Kerala finance minister Thomas Isaac the Kerala Infrastructure Investment Fund Board (KIIFB) met all norms to raise funds outside the country.(Mint)
Kerala finance minister Thomas Isaac the Kerala Infrastructure Investment Fund Board (KIIFB) met all norms to raise funds outside the country.(Mint)

Defiant Kerala govt says KIIFB officials won’t appear for questioning by ED

  • Kerala Finance Minister Thomas Isaac said the timing of the ED’s notice was deliberate since the masala bonds were floated two years ago.
PUBLISHED ON MAR 04, 2021 04:35 PM IST

A defiant Kerala government on Thursday made it clear that officials of the Kerala Infrastructure Investment Fund Board (KIIFB) will not appear for questioning by the Enforcement Directorate (ED) in connection with a case registered under the Foreign Exchange Management Act (FEMA).

“Nobody can brow beat us like this. Our officials won’t appear before the ED because we met all norms. If it persists, we will organize a mass movement against these agencies that only toe their master’s line,” said finance minister Thomas Isaac, who is the brain behind KIIFB and its funding through masala bonds

Isaac also attributed political motive to the ED’s notice ahead of the April 6 assembly election.

“The ED top official in Kochi is the son of a senior BJP leader in Rajasthan and he was specially brought to Kerala to trouble the government,” he said.

Isaac also said the timing of the ED’s notice was deliberate while the masala bonds were floated two years ago.

The Left Front government is particularly riled that the ED notice came just two day after Union Finance Minister Nirmala Sitaraman’s public meeting in Ernakulam in which she criticised the constitution of KIIFB and its budgetary provisions. “I don’t know what this organization is. All money is going to it. We also present budgets, but we never give all money to a body and say ‘we will see’. It seems quite weird,” she had said.

The ED had sent notices to KIIFB CEO K M Abraham, also a retired additional chief secretary, officials of the Axis Bank (banking partner) and others to appear before it on Friday in connection with a case registered under the FEMA. The central agency said by raising external funds through ‘masala bonds’ KIFFB had violated FEMA provisions.

On Wednesday, Chief Minister Pinarayi Vijayan wrote to the Election Commission saying the latest action was a violation of the poll code of conduct. Kerala will vote on April 6 in the assembly election.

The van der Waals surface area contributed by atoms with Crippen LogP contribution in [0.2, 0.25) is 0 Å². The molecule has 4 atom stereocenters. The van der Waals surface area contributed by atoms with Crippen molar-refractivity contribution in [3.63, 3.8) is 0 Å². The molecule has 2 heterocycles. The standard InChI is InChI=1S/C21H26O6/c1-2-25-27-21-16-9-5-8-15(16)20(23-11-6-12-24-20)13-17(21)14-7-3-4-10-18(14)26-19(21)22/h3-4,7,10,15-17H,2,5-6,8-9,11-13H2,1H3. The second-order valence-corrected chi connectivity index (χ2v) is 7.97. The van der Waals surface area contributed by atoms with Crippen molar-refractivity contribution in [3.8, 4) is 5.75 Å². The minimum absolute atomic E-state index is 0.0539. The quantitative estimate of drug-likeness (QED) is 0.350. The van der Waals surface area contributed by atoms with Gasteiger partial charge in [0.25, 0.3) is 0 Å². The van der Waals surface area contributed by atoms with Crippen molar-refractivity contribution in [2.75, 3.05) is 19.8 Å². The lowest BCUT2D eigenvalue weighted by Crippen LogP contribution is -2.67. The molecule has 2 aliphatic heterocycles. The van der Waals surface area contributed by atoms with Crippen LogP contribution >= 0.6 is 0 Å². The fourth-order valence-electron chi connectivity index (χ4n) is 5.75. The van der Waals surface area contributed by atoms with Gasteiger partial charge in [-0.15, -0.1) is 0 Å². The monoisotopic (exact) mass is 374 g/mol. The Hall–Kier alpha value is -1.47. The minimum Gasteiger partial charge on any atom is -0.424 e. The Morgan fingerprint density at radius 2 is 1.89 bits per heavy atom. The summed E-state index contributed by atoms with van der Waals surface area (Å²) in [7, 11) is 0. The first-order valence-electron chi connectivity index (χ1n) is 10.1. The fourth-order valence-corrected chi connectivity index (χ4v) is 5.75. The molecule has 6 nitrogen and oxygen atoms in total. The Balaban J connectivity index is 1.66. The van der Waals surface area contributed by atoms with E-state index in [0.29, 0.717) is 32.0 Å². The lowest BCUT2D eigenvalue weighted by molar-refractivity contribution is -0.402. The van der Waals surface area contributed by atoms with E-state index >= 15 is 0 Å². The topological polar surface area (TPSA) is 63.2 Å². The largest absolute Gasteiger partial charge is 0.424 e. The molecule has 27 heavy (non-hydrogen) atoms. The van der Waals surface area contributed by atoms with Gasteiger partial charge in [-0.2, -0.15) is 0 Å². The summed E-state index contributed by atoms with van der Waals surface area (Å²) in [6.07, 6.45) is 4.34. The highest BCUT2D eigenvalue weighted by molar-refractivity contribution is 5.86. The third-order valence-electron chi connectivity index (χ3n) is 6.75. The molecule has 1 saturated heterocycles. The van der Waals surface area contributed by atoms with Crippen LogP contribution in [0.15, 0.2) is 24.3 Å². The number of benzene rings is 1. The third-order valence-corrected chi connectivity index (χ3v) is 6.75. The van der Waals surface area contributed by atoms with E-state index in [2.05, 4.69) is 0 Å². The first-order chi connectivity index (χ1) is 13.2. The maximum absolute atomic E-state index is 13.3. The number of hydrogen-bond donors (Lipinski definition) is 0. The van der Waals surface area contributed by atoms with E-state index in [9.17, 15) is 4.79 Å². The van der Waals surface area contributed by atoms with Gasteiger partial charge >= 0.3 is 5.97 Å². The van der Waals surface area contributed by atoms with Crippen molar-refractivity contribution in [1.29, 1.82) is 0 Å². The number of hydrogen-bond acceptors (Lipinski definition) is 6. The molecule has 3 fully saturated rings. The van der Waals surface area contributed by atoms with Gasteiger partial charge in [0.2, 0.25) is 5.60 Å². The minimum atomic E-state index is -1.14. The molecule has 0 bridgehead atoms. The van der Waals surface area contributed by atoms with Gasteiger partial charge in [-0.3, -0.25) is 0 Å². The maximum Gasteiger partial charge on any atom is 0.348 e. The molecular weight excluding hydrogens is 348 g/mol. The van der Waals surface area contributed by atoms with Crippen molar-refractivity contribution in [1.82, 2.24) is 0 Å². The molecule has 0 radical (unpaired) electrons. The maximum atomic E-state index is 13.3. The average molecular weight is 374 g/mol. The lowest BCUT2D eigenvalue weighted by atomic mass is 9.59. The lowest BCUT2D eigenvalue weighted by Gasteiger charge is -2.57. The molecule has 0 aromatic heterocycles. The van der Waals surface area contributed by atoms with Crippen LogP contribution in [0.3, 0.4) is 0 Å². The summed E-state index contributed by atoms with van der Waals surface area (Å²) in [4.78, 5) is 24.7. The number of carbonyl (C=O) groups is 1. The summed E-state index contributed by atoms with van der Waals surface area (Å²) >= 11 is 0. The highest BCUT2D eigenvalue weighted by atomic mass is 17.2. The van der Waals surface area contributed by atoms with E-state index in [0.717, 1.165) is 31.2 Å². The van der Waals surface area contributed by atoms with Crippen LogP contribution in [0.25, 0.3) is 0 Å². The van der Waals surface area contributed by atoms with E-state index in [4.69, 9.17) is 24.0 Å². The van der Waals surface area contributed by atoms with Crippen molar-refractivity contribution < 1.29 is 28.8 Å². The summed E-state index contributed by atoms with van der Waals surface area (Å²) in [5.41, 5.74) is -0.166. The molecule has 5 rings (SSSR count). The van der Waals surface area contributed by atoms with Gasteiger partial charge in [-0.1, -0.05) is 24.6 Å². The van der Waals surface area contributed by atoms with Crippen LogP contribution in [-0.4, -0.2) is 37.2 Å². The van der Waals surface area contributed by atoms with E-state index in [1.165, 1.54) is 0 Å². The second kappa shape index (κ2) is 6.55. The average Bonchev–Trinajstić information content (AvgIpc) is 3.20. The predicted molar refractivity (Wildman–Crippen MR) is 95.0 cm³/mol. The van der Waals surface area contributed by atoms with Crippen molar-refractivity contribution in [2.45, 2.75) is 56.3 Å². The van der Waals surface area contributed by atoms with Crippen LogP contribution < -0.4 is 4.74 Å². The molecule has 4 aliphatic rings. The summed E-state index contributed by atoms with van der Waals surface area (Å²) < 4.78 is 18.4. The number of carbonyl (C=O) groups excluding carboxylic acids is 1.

The CM in his letter to Chief Election Commissioner Sunl Arora said the ED was acting at the behest of the Union finance minister and her statement during recent visit proved it. He sought the intervention of the EC as it was a clear violation of the poll code.

KIIFB and masala bonds

The KIIFB is a special purpose vehicle floated in 1999 on the lines of a corporate body for infrastructural development of the state. All development works in major sectors like education, health care, roads and bridges, power and water supply are being carried out through KIIFB. It was floated basically to cut red tape, fix responsibility and ensure better quality in works.

After the 2018 floods that ravaged the state, the fund-starved government had decided to tap ‘masala bonds’ which are specialised debt instruments issued outside the country in Indian rupee denomination. In 2019 KIIFB had listed masala bonds worth 2150 crore with 9 per cent interest for five-year tenure in London Stock Exchange. KIIFB became the first sub-sovereign entity to tap these bonds and the CM and his officials attended the bell ringing ceremony in the UK with much fanfare. The fund raised through masala bonds was used for several ongoing projects.

The Comptroller and Auditor General (CAG) was the first to question ‘masala bonds’ saying interest rate was quite high and it could result in loss to the exchequer. It also questioned whether the state government can undertake an external borrowing. Under Article 293 (1), the state can borrow within the territory of India but cannot raise any external loan without the consent of the government, it said. The ED had registered the case on similar ground.

But advocates of KIIFB said it was registered as a company under the Companies Act of India and it can raise funds for key infrastructural works. They also cited that permission was obtained from the Reserve Bank of India.

“Basically these people have no idea about KIIFB. They have mistaken it for an NBFC (non-banking financial companies). We have taken all necessary permissions,” said Isaac. He said it was weird to think that money sourced by a body corporate should be counted as a borrowing of the state government.

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